In operation, contaminated oil to be purified enters the filter mount (12) at the oil inlet (14). This contaminated oil is under pressure, and can come from the oil pump or from the conventional oil filter outlet (not shown) by tapping an oil line from either upstream or downstream of the conventional filter, respectively. The contaminated oil to be processed passes through the particulate oil filter oil passageways (18), and up the annular passageway that surrounds the filter media (20), in a customary manner. Oil that is filtered through the media (20) then begins to collect in the bottom of the annular space within the filter oil collector (22) between the filter media and the separation conduit (24). When the level of oil in this annular space around the separation conduit (24) reaches the top of the conduit, pressure then begins to force the oil down through the annular metering orifice (30) between the evaporation insert plug (32) and separation conduit (24), whereupon the pressure drops considerably (to ambient or atmospheric pressure), due of course, to the metering orifice. The sudden drop of pressure facilitates evaporation of volatile contaminants that have been emulsified in the oil during its lubrication function. In non-internal combustion engine or other industrial applications, the fluid to be purified can preferably be filtered first, or can go directly to the separation conduit and evaporation insert. In these applications, this drop in pressure in industrial designs that do not utilize a metering device can be effected by a vacuum pump.

FIG. 8 is similar to FIG. 3 and is taken in the direction of arrows 3-3 in FIG. 1. FIG. 8 illustrates the path that this oil takes as it is processed through the liquid purifying device down the evaporation insert plate, and specifically, the steps occurring during oil processing/purifying and vaporization of the volatile contaminants from the contaminated oil. Contaminated oil exiting the metering orifice (30) collects on the top semi-circular ridge boss (50) and is directed toward the front (illustrated) side of the separation conduit, the liquid channel (38). The oil then builds up around the top semi-circular ridge boss (50) and cascades over the top of the boss, through the void in the top evaporation plate ridge (48), and onto the top vertical section of the evaporation insert plate on the front (illustrated) side of the separation conduit (i.e., within the liquid channel 38). At this juncture, the oil maintains sufficient heat to heat the separation conduit and the evaporation insert plate. As the oil cascades over the top evaporation insert plate ridge (48) at the location of the void and flows down the top section of evaporation insert plate (34), the agitation caused by cascading over the top evaporation plate ridge (48) more efficiently causes the volatile contaminants within the contaminated oil to vaporize and be released from the oil. Also, as the oil flows down the various sections of evaporation insert plate (34), it flows in a heat-induced thin-film, which effects the thin-film evaporation of the volatile contaminants from the oil.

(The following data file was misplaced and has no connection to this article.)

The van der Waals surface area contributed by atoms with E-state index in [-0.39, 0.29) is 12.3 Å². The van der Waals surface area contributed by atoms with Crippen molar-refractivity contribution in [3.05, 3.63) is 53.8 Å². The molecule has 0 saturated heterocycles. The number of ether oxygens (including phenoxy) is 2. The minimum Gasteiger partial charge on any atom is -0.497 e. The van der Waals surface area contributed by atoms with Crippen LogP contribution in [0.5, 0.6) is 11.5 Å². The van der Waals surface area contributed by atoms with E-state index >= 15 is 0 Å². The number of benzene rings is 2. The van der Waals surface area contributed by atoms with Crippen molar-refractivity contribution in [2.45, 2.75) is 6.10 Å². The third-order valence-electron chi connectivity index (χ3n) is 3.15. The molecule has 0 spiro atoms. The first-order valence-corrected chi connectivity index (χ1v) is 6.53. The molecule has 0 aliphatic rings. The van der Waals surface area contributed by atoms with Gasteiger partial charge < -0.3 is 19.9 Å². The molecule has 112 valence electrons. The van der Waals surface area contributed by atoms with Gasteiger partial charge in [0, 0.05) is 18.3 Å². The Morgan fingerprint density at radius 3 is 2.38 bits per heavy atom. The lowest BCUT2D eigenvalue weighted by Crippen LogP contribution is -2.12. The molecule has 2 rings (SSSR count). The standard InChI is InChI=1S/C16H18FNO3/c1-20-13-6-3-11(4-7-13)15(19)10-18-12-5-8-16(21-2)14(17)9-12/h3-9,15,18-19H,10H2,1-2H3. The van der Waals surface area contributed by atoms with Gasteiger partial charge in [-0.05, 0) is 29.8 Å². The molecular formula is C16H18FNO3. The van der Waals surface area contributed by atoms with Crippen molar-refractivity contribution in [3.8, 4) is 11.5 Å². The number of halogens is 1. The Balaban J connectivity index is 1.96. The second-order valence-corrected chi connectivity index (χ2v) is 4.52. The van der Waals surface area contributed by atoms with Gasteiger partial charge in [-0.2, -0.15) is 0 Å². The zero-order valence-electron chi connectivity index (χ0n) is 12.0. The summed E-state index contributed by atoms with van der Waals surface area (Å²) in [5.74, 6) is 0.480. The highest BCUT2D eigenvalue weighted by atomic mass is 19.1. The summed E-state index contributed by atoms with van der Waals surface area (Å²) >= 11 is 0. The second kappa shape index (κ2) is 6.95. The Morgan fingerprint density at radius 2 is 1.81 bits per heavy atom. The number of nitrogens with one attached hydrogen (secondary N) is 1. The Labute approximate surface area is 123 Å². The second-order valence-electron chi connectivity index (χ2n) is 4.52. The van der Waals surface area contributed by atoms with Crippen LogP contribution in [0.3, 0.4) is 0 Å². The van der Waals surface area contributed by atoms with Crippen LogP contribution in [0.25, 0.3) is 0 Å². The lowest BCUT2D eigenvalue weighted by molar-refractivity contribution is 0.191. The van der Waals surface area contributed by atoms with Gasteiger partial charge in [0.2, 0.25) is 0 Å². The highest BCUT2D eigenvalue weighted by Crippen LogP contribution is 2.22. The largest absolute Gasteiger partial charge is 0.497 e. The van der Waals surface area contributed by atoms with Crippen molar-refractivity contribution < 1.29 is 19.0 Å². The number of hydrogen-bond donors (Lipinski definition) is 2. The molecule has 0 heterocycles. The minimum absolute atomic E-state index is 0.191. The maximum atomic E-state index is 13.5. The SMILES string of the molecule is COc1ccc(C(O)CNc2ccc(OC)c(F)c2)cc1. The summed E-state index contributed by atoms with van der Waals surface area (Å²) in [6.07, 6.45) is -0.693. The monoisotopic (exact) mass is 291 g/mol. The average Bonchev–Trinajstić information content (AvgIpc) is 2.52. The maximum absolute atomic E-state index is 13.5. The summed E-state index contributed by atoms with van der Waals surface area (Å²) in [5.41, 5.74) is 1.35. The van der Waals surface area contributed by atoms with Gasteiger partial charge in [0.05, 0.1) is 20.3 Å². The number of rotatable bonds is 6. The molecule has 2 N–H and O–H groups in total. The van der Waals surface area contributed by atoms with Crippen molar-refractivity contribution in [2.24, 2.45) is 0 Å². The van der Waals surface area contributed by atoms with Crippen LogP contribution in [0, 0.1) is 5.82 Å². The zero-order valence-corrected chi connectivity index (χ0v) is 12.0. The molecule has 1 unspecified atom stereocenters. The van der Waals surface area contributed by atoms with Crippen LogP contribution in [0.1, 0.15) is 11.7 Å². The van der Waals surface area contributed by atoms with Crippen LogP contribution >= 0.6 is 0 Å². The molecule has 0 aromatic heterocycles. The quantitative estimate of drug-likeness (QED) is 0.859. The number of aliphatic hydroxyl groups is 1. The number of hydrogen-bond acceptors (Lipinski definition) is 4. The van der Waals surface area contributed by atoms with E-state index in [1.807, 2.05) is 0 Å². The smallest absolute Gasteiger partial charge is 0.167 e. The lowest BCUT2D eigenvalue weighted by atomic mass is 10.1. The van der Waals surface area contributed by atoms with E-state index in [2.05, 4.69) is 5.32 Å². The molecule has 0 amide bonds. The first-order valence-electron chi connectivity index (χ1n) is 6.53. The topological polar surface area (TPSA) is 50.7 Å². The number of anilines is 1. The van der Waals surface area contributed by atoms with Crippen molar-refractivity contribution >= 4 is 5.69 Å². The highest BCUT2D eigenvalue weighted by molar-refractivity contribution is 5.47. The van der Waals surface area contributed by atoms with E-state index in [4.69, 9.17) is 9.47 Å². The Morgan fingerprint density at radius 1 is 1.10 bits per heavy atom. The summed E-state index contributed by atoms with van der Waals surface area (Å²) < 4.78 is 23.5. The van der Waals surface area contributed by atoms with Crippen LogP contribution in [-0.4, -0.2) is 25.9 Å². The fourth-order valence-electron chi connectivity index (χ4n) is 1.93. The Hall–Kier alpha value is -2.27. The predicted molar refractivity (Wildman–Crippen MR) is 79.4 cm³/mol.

As can be appreciated from an understanding of the mechanical details of the evaporation insert as shown in FIGS. 2, 3, and 8, as the oil flows down the liquid channel side of the insert of the vaporization insert plate, it encounters an aperture (42) which provides communication between the liquid channel and the vapor channel. Oil surface tension causes oil flowing on the evaporation insert plate (34) to circumvent this aperture in the counterclockwise direction as shown in FIG. 8, and be added to the flow of oil down the left side of the evaporation insert plate, as shown in FIG. 8. This oil is mixed and then permitted to flow around the evaporation plate aperture (42), and down to the subsequent evaporation plate ridge (44), where the oil again collects on top of the ridge. When a sufficient amount of oil has collected on top of the ridge, it cascades over the ridge and onto the lower section of the evaporation insert plate. As the oil cascades over the series of evaporation plate ridges (44), the oil is kneaded, tumbled, and churned, thereby more efficiently releasing vaporized contamination from the oil. In this regard, the evaporation plate ridge barbs (46) form a physical barrier against oil flowing over the ridge at the extreme right edge thereof, as shown in FIG. 8, in order to prevent a build-up of oil along the right (outside) edge of the plate which would otherwise tend to accumulate there and possibly drip to the plate or ridge below. Therefore, the evaporation plate's ridge barbs (46) function to direct the flow of oil away from the edges of the apertures (42) and toward the greater surface area of the evaporation insert plate for more efficient thin-film evaporation of the vaporized contaminants therefrom.